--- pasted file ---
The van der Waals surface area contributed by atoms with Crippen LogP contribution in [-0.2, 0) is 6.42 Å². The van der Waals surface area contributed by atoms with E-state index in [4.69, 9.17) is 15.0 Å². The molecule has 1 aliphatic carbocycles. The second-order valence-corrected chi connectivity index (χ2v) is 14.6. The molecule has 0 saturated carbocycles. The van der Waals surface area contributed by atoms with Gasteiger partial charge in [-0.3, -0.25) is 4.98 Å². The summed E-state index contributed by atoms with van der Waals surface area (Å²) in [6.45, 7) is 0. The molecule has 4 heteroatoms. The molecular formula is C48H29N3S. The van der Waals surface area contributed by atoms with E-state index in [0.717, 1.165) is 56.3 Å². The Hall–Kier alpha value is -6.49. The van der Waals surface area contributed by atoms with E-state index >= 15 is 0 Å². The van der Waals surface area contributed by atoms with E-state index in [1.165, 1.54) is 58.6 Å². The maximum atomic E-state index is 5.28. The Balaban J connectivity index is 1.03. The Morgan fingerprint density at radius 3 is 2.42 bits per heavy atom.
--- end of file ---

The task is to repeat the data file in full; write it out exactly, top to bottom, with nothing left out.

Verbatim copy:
The van der Waals surface area contributed by atoms with Crippen LogP contribution in [-0.2, 0) is 6.42 Å². The van der Waals surface area contributed by atoms with E-state index in [4.69, 9.17) is 15.0 Å². The molecule has 1 aliphatic carbocycles. The second-order valence-corrected chi connectivity index (χ2v) is 14.6. The molecule has 0 saturated carbocycles. The van der Waals surface area contributed by atoms with Gasteiger partial charge in [-0.3, -0.25) is 4.98 Å². The summed E-state index contributed by atoms with van der Waals surface area (Å²) in [6.45, 7) is 0. The molecule has 4 heteroatoms. The molecular formula is C48H29N3S. The van der Waals surface area contributed by atoms with E-state index in [0.717, 1.165) is 56.3 Å². The Hall–Kier alpha value is -6.49. The van der Waals surface area contributed by atoms with E-state index >= 15 is 0 Å². The van der Waals surface area contributed by atoms with E-state index in [1.165, 1.54) is 58.6 Å². The maximum atomic E-state index is 5.28. The Balaban J connectivity index is 1.03. The Morgan fingerprint density at radius 3 is 2.42 bits per heavy atom.